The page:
New Hampshire Union-Leader, May 19, 2008: The poor are getting desperate for food — right in NH
By MELANIE GOSSELIN
New Hampshire Food Bank
PEOPLE IN New Hampshire are going hungry, and who they are may surprise you. They’re our friends, our neighbors, our relatives — people working multiple jobs just to make ends meet. Across the state and throughout the country, rising food prices are having an impact. Nowhere has this been clearer than here at the New Hampshire Food Bank, where requests for food are already up more than 46 percent over last year.
As the only food bank in the state, we serve more than 350 agencies statewide, from soup kitchens and after-school programs to community centers and food pantries. We continue to see the effects of hunger and food prices firsthand.
After years of moderate food price inflation (2 to 3 percent per year), the overall prices for grocery stores rose by an alarming 5 percent last year. This is partly due to a ripple effect from the rising costs of fuel, transportation and more corn products being diverted to ethanol production. The December to December price increases for certain sectors show some disturbing trends. Cereals and bakery items rose by 5.6 percent, poultry by 6.3 percent, dairy by 13.4 percent, and eggs by 32.6 percent. These facts all came from a recent publication by America’s Second Harvest, the nation’s network of food banks.
For those who live near or below the poverty level, the rising cost of food can have a devastating effect. Food stamps and WIC programs are buying less, and many times these families are already stretched to the limit and cannot afford an increased grocery bill.
As more of our neighbors turn to their local food pantries and agencies, the demand for food from the Food Bank grows. But so does the call to action. Everyday I hear from people who want to know what they can do to help.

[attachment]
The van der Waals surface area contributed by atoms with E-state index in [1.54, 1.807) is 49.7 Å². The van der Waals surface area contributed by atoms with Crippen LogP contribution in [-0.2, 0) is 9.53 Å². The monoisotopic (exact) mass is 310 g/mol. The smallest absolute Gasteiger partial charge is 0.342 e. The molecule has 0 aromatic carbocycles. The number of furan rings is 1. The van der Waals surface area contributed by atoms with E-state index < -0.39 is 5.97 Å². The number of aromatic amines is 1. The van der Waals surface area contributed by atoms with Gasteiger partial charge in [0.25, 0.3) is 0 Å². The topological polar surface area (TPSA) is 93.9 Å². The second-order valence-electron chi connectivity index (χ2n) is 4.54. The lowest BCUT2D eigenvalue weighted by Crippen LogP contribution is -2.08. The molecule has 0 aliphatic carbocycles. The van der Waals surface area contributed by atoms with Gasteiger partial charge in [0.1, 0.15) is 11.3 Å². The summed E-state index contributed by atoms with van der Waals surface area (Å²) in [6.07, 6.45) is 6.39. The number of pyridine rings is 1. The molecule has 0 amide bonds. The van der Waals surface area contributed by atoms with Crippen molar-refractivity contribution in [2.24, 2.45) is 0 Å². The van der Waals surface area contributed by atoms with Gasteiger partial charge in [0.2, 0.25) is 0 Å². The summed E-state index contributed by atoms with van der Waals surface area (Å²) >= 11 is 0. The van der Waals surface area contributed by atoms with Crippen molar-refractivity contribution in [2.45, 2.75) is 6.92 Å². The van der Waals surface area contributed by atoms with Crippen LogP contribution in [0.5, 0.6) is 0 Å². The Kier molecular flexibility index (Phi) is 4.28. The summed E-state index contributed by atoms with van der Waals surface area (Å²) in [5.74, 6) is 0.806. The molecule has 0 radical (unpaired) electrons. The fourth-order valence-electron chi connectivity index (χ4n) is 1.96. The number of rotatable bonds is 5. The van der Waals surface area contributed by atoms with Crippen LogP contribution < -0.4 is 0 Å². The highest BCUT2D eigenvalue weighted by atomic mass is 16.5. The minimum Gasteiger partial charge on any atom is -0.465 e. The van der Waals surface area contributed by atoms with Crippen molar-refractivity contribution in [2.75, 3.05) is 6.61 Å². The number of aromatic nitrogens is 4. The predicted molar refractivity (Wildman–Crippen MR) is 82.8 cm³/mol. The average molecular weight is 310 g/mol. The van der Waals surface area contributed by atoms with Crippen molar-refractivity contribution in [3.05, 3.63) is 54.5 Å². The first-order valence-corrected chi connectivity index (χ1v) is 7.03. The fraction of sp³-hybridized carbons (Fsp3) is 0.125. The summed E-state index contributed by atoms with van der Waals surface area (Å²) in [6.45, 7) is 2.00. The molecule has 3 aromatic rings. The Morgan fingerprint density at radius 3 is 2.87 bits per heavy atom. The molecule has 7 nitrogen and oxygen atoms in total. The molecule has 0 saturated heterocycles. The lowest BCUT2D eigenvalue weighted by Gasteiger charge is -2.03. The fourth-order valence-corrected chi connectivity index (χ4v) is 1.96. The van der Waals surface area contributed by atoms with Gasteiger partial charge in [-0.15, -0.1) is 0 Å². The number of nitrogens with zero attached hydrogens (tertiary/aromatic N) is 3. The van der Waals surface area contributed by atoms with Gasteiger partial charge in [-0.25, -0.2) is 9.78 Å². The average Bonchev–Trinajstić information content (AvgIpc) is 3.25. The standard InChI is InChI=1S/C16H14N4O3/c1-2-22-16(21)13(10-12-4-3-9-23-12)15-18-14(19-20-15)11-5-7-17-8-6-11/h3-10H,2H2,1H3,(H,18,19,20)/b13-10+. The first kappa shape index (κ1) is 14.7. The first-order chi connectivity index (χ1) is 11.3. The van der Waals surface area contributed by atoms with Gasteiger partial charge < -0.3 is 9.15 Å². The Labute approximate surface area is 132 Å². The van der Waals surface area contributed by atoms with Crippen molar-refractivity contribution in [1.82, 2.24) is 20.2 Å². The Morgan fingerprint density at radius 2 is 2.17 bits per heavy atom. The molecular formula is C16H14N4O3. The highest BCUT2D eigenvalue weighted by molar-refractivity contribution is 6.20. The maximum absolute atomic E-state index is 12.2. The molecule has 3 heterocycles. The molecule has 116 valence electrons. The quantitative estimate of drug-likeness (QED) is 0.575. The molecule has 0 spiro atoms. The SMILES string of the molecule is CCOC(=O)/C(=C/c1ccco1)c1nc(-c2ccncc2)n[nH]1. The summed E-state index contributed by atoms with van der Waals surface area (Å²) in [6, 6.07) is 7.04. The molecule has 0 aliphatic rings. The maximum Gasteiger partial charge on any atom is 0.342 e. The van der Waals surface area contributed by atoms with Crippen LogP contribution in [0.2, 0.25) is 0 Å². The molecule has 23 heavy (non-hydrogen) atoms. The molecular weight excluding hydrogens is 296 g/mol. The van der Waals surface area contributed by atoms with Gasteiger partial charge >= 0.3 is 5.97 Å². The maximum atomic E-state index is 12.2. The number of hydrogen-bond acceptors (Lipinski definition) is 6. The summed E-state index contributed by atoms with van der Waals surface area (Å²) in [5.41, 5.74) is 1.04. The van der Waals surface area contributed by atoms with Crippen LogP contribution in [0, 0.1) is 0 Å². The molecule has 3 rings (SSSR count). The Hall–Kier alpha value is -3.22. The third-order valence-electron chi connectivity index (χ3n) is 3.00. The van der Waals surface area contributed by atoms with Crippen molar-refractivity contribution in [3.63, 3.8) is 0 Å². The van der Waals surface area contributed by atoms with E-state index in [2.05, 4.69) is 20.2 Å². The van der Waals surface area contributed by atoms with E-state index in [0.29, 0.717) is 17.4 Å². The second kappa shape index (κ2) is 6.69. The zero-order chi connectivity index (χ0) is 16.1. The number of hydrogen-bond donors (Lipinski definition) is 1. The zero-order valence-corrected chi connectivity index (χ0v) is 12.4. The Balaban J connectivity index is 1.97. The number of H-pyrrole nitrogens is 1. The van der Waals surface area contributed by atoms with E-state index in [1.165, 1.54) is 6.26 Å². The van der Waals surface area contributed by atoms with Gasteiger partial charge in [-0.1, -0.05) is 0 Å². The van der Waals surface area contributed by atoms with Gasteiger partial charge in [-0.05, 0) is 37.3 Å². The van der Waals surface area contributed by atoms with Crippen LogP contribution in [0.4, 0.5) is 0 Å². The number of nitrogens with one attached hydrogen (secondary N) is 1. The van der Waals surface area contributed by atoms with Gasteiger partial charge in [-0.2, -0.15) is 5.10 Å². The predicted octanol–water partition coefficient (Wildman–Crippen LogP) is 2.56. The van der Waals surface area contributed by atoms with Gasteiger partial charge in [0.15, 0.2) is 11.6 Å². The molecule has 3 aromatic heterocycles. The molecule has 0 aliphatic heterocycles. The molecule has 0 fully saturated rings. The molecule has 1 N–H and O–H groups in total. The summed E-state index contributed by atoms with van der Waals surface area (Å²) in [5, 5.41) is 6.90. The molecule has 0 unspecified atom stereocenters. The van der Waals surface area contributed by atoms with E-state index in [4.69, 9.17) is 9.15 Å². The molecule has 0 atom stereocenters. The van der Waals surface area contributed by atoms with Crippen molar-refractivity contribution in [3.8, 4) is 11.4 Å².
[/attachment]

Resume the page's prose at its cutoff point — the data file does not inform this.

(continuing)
With that in mind, there is something you can do. You can advocate and educate on the issues of food price increases — the causes and the solutions. If you have a garden, or a plot with a community garden, you can plant an extra row of vegetables to donate to a food pantry. Growing nutritious food to help our neighbors is a great way to feed those who are suffering, and creative solutions like this are taking hold all over the state.
You can also make a personal donation to the Food Bank or to your local food pantries. Right now there is a strong demand for nutritious, canned protein products — canned chicken and tuna, and peanut butter. These are the staples that families need, along with other non-perishable foods. Your financial donation to the Food Bank can make a powerful difference, as we leverage our buying power to turn each dollar into four meals. For a gift of $20, you can provide lunch or dinner to 80 people.
New Hampshire is a generous state, and many of us, if asked by a friend for help, are willing to lend a hand. You can help the families who are being most affected by rising food prices by working with your local food pantry to find solutions to the problem of hunger.
Melanie Gosselin is executive director of the New Hampshire Food Bank, a program of New Hampshire Catholic Charities.